Without even thinking about it, I took a huge risk when I started writing Lay Death at Her Door. I knew what the story would be—both the underlying secret story to be discovered at the end of the mystery and the chain of events that would lead to that final exposure. So far so good. I knew I had a good mystery in hand.
But then I made a fateful decision, and I remember very clearly the moment that I made it. I was sitting as I am now in my study very early in the morning, the house silent except for my dog snoring at my feet and—oh, come to think of it, this is how my book opens:
It is the end of August, and although the days are still hot, the early mornings have the chill of an advancing season. I’m wrapped in a warm shawl, sitting at my desk in the attic of this lovely old house deep in the country, ten miles outside of Lynchburg, Virginia. The window in front of me looks out to the mountains, but sunrise is another hour away, so all I see is my face reflected in the lamplight. The only sound is the faint ticking of the keys of my laptop.
The fateful decision was to tell the story from the point of view of the main actor in the underlying story. In Lay Death, the backstory is that a man was murdered and a woman was been beaten and raped. The woman accused an innocent man of the crime, and her testimony sent him to prison for life. The book opens when new evidence exonerates the man after twenty years.
I decided to take the point of view of the woman who accused him. Her name is Kate, and she’s done something terrible. She had a reason, of course. She felt she had to lie to protect herself, and the result was that she lived the next twenty years of her life with the knowledge that she put a man in prison for something he didn’t do.
There’s another big player out there—the real killer. But this underlying drama is all about Kate. She’s the character on whom the whole story turns. Her decisions created the crucible, her secret choices created the egregious injustice which this mystery sets right.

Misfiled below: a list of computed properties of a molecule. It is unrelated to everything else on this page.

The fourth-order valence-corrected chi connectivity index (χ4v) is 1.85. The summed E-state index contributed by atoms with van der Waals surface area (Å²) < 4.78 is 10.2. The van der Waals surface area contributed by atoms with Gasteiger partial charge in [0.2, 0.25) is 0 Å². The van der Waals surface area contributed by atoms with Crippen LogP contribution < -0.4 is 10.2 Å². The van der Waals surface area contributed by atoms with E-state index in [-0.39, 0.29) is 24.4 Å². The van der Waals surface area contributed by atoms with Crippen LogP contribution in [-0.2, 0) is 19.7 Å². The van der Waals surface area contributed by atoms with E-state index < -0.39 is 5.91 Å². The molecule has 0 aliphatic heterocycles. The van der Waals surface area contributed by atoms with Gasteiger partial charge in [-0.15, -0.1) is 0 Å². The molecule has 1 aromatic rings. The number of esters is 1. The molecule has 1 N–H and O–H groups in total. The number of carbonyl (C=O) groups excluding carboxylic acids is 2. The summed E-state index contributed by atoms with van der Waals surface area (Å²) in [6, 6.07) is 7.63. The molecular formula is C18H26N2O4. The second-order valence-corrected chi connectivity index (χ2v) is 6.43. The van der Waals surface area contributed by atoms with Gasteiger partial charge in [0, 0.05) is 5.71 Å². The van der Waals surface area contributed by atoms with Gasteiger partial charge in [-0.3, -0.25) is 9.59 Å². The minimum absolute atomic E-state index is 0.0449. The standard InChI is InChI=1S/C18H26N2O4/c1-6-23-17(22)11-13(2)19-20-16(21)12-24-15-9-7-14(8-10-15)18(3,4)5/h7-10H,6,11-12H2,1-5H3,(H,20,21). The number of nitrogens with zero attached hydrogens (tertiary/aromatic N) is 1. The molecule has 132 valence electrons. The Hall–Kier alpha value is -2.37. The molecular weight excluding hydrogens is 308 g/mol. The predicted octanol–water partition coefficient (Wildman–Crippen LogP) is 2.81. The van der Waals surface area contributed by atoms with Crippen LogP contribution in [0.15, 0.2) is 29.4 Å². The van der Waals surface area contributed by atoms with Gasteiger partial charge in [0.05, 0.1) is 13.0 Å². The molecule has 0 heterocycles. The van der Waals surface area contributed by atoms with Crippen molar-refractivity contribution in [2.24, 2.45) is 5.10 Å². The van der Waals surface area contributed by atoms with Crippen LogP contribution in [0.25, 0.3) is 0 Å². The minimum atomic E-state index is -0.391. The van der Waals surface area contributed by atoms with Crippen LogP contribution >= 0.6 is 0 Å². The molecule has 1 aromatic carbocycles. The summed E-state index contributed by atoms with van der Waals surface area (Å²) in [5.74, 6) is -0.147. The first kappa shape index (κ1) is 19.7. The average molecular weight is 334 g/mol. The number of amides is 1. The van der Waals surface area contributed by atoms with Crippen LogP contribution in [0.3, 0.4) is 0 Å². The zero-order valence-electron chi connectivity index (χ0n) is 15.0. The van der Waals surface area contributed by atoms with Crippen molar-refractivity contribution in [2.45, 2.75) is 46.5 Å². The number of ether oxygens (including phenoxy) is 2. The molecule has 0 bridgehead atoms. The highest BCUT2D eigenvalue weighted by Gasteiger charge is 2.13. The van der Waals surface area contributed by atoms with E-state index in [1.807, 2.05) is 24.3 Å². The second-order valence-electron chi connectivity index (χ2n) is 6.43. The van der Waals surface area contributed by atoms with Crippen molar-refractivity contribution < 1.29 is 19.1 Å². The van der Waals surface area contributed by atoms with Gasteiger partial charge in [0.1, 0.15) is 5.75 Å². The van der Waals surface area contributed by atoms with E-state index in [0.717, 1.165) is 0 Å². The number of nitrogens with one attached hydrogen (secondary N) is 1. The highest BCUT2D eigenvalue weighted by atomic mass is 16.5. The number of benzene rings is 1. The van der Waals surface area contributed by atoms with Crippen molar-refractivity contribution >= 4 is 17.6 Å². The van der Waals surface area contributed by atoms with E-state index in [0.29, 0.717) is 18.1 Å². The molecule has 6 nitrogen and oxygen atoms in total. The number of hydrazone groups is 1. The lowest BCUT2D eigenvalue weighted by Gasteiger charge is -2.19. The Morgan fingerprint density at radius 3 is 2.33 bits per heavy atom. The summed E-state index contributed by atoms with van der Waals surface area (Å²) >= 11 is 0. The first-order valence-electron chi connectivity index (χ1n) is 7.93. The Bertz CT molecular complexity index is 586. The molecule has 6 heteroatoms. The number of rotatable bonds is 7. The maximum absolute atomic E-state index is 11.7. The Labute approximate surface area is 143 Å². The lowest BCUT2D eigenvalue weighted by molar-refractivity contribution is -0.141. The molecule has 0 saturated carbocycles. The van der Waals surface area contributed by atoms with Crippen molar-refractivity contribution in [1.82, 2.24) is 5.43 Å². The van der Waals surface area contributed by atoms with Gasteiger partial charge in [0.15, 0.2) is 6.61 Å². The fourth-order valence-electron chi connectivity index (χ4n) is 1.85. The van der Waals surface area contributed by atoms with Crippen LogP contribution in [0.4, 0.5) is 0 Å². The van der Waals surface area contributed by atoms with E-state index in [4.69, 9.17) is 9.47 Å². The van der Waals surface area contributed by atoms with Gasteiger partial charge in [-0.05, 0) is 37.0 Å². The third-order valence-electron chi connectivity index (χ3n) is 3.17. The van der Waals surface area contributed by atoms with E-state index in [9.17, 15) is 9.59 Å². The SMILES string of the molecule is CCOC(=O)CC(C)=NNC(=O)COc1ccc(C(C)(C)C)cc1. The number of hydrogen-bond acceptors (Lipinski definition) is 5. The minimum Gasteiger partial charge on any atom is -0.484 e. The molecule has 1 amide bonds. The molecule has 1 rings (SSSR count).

The books opens with a scene in which Kate discovers that, twenty years after the original crime, DNA profiling has exonerated the man she accused. The crime has lain apparently solved for two decades. She has lived safely all those years, except for the noise of her own conscience.
Lay Death at Her Door is not a police procedural or a detective story. Realistically, the case might well have shifted quietly from solved to cold and unsolved. Eyewitness testimony is notoriously unreliable and hundreds of convictions have been reversed in recent years on DNA evidence. Rarely is the mistaken witness blamed. And not too often are these old cases solved.
Add to Kate’s horrific past the fact that after the exoneration she flies under the protection of rape shield laws and a righteous culture that protects victims of crime. Her name does not even appear in media coverage of the exoneration. The possibility is strong that she could just weather the overturned conviction and remain safe in her secrets.
In the course of the book two forces drive us to the truth. One is Kate herself. Her character—the woman who created the original situation—has not changed. She is what she is. It is not a criminal justice system that brings her to justice. It is her essential nature. Like a tragic heroine, she staggers and ultimately falls because her own flaws.
The other force for truth is a nemesis—a detective from the original homicide investigation who never did believe Kate’s story. Elsa Gabriel cannot solve the crime without Kate slipping up, but she is there to catch the least error and bring it home.
So to me, in retrospect, now that story has been told and written and published, the choice to write from Kate’s point of view makes sense. There is no other way to tell the whole story, to understand how it came to be every step of the way except from through Kate herself.
With my eye on that, I didn’t think about the risk. We like to read about main characters we can identify with. They are supposed to be likable, relatable, everyman, not tragic heroes. We even tend to think about tragic heroes as admirable, though in fact many of them in literature have been bold and lawless. No one will admire my Kate. She is a dark protagonist.
But a tragedy has to be told with the main character in the leading role. The protagonist has to be the agent, the main actor, the character who acts and is not simply acted upon, who has created a huge injustice and then, being the same person, brings justice down inevitably upon herself.